Solidarity, Struggle and Bloody Saturday:

David Lester and the Graphic History Collective Re-Imagine the Winnipeg General Strike as a Graphic Novel

1919 book cover
1919: A Graphic History of the Winnipeg General Strike

By The Graphic History Collective and David Lester
Between The Lines                                   Toronto       2019
$20.00                                                         111 pp.

Review by Tom Sandborn - Sept 2020

We’ve all been robbed of significant parts of our history. Because, as the bitter epigram reminds us, history is written by the victors, (or , we could add, by those in power struggling to retain the fruits of their past victories) workers, poor people,  women, black, brown, queer, disabled and Indigenous communities all have to fight hard to retrieve and honor the stories behind our struggles for justice, swimming upstream against waves of toxic propaganda and punishing silence.

The Graphic History Collective ( ) is a group of artist/ activists ( Sean Carlton, Robin Folvik, Kara Sievewright, Julia Smith, Sam Bradd, Mark Leier, Trevor McKilligan and David Lester) who are trying to  end the imposed public silence and distortions imposed on radical attempts to undermine and defeat the structures of power and oppression that underly the Canadian experience.
1919 is the collective’s history of the general strike (Canada’s largest and longest) that brought business as usual in Winnipeg to a halt for six long weeks that year. The example set in Winnipeg inspired strikes across Canada, from Victoria to Montreal and Amherst in 1919 and has inspired activists ever since. Although the events portrayed took place more than a century ago, there are lessons for today’s campaigners for justice, peace and environmental sanity in these powerfully rendered visuals and spare, informative texts.

David Lester is the lead artist in group that produced 1919. Vancouver based, Lester is a graphic designer, illustrator, musician, and graphic novelist. He plays guitar with the group Mecca Normal and has been an activist for decades. His aesthetic choice to model the visuals in this book on the work of battlefield artists in WWI gives the book its distinctive dark, ragged and propulsive visual tone. ( For a look at the artist at work, check out this recent CBC TV coverage at (
1919 imageThe centre of the book lies in Lester’s vivid depiction of Bloody Saturday, June 21, when Mounties and hired strike breakers attacked strikers with horses, clubs and live ammunition. These are hellish images of power being deployed to crush human flesh and social hope, evocative of Goya’s Disasters of War prints and of today’s cable news images from Portland, Hong Kong and Minsk. This section alone is worth the price of admission, but it is not the graphic novel’s only virtue. Taken together with its scholarly apparatus, which includes an informative essay by Brandon University history prof James Naylor, this volume represents a valuable crash course in working class history and a useful reminder that many of the issues the preoccupy us today have been contested for centuries. When we take to the streets to shout for justice, we are not alone. Generations of freedom fighters came before us, and if we listen, we can hear them singing as we march. One of the many virtues of this project is that it helps us hear the songs and shouts that echo down the centuries.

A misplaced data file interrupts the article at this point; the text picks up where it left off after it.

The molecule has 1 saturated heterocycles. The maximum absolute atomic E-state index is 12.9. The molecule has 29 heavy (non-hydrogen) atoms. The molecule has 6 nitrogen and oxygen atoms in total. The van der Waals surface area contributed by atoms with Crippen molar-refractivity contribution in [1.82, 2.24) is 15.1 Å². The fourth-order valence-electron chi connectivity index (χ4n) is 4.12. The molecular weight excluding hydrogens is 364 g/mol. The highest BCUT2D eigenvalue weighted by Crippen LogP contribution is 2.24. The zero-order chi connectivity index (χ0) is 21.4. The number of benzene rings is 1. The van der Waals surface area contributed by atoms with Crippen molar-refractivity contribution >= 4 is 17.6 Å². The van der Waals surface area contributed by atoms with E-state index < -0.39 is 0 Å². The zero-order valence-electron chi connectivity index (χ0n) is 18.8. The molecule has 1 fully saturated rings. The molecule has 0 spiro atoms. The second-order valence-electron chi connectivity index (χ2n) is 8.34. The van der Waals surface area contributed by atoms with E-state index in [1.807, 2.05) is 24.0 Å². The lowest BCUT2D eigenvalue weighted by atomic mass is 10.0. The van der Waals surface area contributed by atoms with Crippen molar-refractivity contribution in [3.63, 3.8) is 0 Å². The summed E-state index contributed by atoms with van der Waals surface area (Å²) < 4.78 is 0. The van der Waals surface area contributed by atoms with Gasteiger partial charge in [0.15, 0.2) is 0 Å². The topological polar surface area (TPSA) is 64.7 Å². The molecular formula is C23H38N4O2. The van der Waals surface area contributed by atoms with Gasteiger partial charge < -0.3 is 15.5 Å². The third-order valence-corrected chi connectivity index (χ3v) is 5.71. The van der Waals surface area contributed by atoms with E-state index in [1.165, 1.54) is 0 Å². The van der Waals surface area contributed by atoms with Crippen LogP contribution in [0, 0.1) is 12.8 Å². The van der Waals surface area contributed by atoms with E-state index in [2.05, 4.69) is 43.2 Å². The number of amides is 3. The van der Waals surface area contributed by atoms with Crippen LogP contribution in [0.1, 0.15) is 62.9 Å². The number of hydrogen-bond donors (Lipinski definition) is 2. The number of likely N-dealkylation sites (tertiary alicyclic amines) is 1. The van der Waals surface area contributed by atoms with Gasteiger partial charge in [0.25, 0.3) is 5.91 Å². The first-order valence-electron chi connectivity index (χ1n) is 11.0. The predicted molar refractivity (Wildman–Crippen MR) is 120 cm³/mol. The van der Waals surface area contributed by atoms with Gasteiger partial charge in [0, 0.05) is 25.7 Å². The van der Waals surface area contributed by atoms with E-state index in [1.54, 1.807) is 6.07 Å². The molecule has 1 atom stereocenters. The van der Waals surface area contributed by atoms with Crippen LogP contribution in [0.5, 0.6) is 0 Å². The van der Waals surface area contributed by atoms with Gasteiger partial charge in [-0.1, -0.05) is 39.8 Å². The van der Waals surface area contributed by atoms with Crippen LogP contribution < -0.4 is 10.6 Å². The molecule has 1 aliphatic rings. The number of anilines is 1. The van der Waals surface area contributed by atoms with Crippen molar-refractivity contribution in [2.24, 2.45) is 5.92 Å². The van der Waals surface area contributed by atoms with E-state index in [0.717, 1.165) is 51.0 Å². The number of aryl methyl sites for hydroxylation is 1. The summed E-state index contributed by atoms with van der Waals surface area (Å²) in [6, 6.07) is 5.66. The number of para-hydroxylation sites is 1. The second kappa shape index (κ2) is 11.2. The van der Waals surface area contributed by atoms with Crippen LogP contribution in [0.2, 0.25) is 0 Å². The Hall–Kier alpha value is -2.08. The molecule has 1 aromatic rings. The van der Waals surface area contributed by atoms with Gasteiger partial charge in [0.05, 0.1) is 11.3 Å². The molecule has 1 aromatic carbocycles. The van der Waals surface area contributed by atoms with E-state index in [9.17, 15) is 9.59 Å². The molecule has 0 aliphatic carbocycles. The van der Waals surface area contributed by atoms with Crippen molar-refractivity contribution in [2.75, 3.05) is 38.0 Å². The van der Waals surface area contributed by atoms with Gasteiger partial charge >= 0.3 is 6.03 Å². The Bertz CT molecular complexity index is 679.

One of the lessons of 1919 that is particularly telling today is the way that ruling class circles succeeded in portraying the Winnipeg strikers as “other,” as dirty, dangerous foreigners. This is a favorite trope of beleaguered elites, and we see it being deployed currently to whip up anti-immigrant and refugee rancor and to suggest that all our troubles are caused by Others- refugees, people of colour, terrorists and antifa. This is only one of the classic “divide and conquer” tactics used to keep people separate, afraid and passive. This divisiveness is the illness and real, active solidarity is the cure, the kind of solidarity that the Winnipeg strikers so heroically lived.

1919-2One of the most toxic lies used to divide us when we fight for justice is sexism, and this book properly credits the role of women workers in 1919. Women telephone operators were the first workers to leave work on the morning the strike began, and women were crucial in the weeks of strike activity that followed. Too often in the past even well-intentioned attempts to retrieve working class history have been corrupted by sexism, producing stories that leave out half the human race. Lester and his collective are careful to credit the role women played in leading and sustaining the strike.

This book is a remarkable achievement, visually inventive and historically accurate. It returns to us some of our stolen past as workers and activists. I urge you to buy several copies if you can and lobby your local libraries and schools to add it to their collections. If you, like me, have young family members who are in the streets with Black Lives Matter demos or homelessness camps, this would be an ideal gift for them.  And if pandemic lock down has left you discouraged about the future, this heroic story from our past will be a useful tonic.

Tom Sandborn lives, writes and organizes on unceded Indigenous territory in Vancouver. He welcomes feedback and story tips at

Search Columbia Journal Search WWW